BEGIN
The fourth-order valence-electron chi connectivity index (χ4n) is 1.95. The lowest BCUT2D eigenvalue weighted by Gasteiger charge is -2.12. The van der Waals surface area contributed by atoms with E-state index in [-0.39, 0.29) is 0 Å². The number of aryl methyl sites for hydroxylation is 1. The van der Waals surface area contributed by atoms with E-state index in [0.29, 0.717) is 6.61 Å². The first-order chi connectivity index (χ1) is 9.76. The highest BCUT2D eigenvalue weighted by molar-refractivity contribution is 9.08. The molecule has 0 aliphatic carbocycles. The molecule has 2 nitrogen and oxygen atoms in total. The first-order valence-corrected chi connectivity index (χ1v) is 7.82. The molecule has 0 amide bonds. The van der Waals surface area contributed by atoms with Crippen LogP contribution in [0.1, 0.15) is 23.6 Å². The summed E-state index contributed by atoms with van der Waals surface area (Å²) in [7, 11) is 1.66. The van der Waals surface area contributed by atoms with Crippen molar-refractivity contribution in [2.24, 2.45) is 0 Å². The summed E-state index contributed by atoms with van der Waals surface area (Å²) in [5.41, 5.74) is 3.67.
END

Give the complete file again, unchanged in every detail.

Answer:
The fourth-order valence-electron chi connectivity index (χ4n) is 1.95. The lowest BCUT2D eigenvalue weighted by Gasteiger charge is -2.12. The van der Waals surface area contributed by atoms with E-state index in [-0.39, 0.29) is 0 Å². The number of aryl methyl sites for hydroxylation is 1. The van der Waals surface area contributed by atoms with E-state index in [0.29, 0.717) is 6.61 Å². The first-order chi connectivity index (χ1) is 9.76. The highest BCUT2D eigenvalue weighted by molar-refractivity contribution is 9.08. The molecule has 0 aliphatic carbocycles. The molecule has 2 nitrogen and oxygen atoms in total. The first-order valence-corrected chi connectivity index (χ1v) is 7.82. The molecule has 0 amide bonds. The van der Waals surface area contributed by atoms with Crippen LogP contribution in [0.1, 0.15) is 23.6 Å². The summed E-state index contributed by atoms with van der Waals surface area (Å²) in [7, 11) is 1.66. The van der Waals surface area contributed by atoms with Crippen molar-refractivity contribution in [2.24, 2.45) is 0 Å². The summed E-state index contributed by atoms with van der Waals surface area (Å²) in [5.41, 5.74) is 3.67.